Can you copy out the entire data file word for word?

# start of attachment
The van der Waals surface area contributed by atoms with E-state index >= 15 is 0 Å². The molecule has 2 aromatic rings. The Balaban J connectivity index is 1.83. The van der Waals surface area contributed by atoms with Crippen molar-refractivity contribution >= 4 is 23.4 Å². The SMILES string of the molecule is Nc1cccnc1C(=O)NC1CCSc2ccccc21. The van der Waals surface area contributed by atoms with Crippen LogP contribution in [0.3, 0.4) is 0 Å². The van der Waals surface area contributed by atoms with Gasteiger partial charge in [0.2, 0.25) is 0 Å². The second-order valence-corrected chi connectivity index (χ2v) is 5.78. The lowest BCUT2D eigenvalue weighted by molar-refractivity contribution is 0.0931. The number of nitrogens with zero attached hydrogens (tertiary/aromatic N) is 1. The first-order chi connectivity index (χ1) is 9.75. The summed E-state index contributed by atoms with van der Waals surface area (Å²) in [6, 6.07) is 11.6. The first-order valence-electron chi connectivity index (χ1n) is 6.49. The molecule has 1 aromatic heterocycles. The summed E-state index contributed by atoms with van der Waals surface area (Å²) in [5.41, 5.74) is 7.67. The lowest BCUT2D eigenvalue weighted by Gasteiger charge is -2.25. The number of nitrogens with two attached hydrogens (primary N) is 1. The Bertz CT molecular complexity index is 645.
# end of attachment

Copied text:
The van der Waals surface area contributed by atoms with E-state index >= 15 is 0 Å². The molecule has 2 aromatic rings. The Balaban J connectivity index is 1.83. The van der Waals surface area contributed by atoms with Crippen molar-refractivity contribution >= 4 is 23.4 Å². The SMILES string of the molecule is Nc1cccnc1C(=O)NC1CCSc2ccccc21. The van der Waals surface area contributed by atoms with Crippen LogP contribution in [0.3, 0.4) is 0 Å². The van der Waals surface area contributed by atoms with Gasteiger partial charge in [0.2, 0.25) is 0 Å². The second-order valence-corrected chi connectivity index (χ2v) is 5.78. The lowest BCUT2D eigenvalue weighted by molar-refractivity contribution is 0.0931. The number of nitrogens with zero attached hydrogens (tertiary/aromatic N) is 1. The first-order chi connectivity index (χ1) is 9.75. The summed E-state index contributed by atoms with van der Waals surface area (Å²) in [6, 6.07) is 11.6. The first-order valence-electron chi connectivity index (χ1n) is 6.49. The molecule has 1 aromatic heterocycles. The summed E-state index contributed by atoms with van der Waals surface area (Å²) in [5.41, 5.74) is 7.67. The lowest BCUT2D eigenvalue weighted by Gasteiger charge is -2.25. The number of nitrogens with two attached hydrogens (primary N) is 1. The Bertz CT molecular complexity index is 645.